One way to think of this is by looking at a topographic map. Think of each item in the legend as a different layer. One layer for roads, one for rivers and lakes, and one for contours, etc. If the GPS system is out of alignment, then when you add the layers together on top of each other, the result can have things like forests and roads running through the middle of a lake.
Not only do you need a GPS system, you need to make sure all the components are set up properly. Things like making sure that they all use the same datum. The datum is how a piece of 3 dimensional curved surface of the earth is transformed into a flat, 2 dimensional map on a piece of paper. Each different datum does different transformations and even if all the systems have the same GPS coordinates, if they have different datums, then expect your maps to have roads going off cliffs and trees growing in lakes. You will still generate colorful maps, but the information won’t be very accurate or usable.
This is the “Garbage in, garbage out” issue. It is a cost because there is effort in the set up and maintenance of the equipment. This step is essential. Just turning it on probably won't give you any useful data. Some of the newer systems are much better at auto-configuring themselves, but it is still essential to take the time and spend the effort to make sure the system is properly configured and calibrated before you declare yourself a precision agriculture farmer.
There are two key benefits that can result from a good implementation of precision agriculture.
1. Increased profitability2. Increased soil fertility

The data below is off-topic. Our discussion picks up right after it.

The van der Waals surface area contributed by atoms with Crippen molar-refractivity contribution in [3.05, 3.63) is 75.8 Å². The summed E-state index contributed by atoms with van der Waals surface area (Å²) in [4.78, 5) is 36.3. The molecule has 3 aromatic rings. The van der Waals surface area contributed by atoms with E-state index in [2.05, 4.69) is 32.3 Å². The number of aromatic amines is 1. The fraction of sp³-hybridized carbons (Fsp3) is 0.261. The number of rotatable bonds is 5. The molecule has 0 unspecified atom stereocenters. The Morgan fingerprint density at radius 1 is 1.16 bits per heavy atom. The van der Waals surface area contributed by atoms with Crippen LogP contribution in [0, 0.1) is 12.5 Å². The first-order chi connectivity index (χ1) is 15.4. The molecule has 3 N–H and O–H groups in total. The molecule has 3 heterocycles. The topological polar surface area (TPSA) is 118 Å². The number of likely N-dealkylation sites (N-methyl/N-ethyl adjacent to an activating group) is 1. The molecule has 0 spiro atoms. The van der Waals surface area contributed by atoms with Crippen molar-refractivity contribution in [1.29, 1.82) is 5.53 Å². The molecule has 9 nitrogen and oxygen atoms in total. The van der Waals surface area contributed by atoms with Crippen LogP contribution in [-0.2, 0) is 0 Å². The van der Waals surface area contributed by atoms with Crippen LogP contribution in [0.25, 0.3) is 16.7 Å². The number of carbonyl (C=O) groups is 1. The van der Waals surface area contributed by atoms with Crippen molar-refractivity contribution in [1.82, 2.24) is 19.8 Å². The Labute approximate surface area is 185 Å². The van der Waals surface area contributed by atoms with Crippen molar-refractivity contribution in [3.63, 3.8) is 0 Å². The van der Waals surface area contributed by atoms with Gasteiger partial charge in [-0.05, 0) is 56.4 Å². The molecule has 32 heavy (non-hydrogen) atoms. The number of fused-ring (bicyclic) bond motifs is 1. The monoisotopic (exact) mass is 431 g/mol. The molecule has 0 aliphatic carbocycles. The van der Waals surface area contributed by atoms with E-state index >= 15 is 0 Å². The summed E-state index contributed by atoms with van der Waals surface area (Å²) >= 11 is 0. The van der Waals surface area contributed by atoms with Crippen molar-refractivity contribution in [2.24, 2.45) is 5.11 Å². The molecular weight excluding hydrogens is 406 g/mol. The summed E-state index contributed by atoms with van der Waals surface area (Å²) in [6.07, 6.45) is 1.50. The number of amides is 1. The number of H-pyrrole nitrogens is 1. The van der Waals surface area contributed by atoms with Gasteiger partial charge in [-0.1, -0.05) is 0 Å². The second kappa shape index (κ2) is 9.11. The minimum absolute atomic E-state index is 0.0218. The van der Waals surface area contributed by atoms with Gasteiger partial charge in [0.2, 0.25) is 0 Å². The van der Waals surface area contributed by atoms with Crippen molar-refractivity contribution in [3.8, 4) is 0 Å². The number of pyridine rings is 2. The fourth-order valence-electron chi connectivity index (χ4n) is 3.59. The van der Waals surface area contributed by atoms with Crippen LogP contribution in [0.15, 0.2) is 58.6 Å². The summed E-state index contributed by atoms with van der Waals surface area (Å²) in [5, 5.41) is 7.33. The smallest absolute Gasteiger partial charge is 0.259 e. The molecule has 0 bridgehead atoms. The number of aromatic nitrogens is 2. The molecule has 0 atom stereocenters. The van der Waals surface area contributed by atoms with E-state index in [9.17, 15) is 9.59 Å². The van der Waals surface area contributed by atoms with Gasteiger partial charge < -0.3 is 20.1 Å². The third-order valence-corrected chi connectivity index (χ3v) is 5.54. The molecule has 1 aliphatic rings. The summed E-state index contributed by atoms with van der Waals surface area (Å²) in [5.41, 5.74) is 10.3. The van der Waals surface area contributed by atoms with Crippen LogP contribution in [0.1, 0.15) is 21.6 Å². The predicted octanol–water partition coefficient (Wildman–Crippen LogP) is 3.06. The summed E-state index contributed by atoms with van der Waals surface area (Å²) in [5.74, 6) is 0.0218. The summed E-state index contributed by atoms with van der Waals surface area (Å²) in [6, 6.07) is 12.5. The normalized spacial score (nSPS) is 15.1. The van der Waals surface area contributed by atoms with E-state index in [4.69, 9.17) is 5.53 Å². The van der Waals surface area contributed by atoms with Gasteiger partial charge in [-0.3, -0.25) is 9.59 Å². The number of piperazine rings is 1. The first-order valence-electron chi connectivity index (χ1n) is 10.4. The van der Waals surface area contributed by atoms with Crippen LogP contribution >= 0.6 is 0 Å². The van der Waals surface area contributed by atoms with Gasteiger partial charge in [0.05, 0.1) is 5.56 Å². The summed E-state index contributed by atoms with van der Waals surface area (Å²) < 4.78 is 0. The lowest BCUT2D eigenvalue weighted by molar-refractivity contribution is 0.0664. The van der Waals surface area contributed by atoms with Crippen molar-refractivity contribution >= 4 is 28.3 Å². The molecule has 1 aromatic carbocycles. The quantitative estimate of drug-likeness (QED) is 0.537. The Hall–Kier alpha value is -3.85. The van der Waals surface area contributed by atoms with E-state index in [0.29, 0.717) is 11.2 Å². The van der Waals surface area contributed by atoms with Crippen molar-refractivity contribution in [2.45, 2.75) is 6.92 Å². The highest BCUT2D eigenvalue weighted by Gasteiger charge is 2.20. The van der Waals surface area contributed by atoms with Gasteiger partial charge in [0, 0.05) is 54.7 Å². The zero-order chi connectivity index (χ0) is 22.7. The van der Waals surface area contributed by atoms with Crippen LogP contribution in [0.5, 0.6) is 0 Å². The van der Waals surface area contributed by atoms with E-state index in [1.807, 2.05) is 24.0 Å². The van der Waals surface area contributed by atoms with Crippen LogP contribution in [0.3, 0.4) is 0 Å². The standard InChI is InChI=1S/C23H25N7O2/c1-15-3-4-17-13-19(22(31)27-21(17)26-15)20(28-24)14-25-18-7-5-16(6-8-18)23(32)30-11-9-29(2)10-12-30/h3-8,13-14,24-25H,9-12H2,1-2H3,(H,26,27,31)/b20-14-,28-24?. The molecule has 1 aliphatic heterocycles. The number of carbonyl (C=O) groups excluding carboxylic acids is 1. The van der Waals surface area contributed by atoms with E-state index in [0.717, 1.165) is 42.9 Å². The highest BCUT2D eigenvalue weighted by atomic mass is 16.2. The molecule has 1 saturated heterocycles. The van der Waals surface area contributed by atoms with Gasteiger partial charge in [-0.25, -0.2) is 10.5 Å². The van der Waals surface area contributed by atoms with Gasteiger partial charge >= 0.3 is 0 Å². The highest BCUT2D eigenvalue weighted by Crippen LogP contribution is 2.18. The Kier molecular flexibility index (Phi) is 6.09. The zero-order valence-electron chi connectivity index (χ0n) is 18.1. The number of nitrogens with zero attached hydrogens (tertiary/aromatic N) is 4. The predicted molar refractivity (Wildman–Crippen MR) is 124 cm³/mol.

There are lots of additional benefits that can be realized by precision agriculture, but they are only important in terms of their ability to either increase farm profit or increase soil fertility. And really, farm profit and soil fertility are very much the same things, with farm profit generally referring to the near term and soil fertility referring to the ability to generate profits on the farm over the long term.
Just how profitable can it be? In 2013, we looked at a few fields growing corn in Ontario, Canada. Based on that data, we can consider a 100 acre field of corn. The farm averaged 140 bu/ac. What is interesting is the variability within the fields. There are patches of 50 bu/ac corn within 30 feet of patches that were 200 bu/ac. About 10% of the field was underperforming at the 50/bu level. One field was relatively flat, heavy clay, tiled, and had a single application of 28% UAN (urea ammonium nitrate) in late April. Even though the field is tiled, 2014 was such a wet spring that parts of the field became water logged, resulting in nitrogen leaching. Additionally, the water persisted so long that soil oxygen levels dropped and soil microbes metabolised much of the remaining soil nitrogen. By mid-May, 10% of the field was so severely nitrogen depleted that the corn grew at half the rate of its neighbours and yielded 90 bu/ac less than field average. As early as the v4 (four leaf stage), the plants were showing signs of nitrogen stress that could be detected by crop scouting and remote sensing. This means that by the end of May, we already knew which areas of the field would underperform and why. A second nitrogen application in early June could have recovered over half the yield loss. Put another way, the 90 bu/ac yield loss seen on 10% of the field could have been reduced to only 45 bu/ac, meaning the harvest of the 100 acres could have been increased by 450 bushels. 10% of 100 acres = 10 acres treated with a second nitrogen application. Some of the year’s growth potential was already lost, so we can never get 100% recovery of lost yield. But a 50% recovery in the worst hit 10 acres is an extra 45 bu/ac, multiply that by our worst impacted 10 acres and we get our 450 bushels. At $5/bu, that is a revenue increase of $2,250 on the 100 acres. That would be a revenue increase of twenty two thousand on 1,000 acres of corn.
Precision agriculture can also identify when nitrogen becomes the limiting factor for plant growth in the top performing areas of the field. 200 bu/ac corn in Ontario is impressive, but is it the maximum growth rate? Levels as high as 300 bu/ac have been demonstrated, suggesting that sometimes, a farmer can take 200 bu/ac corn to further increase it.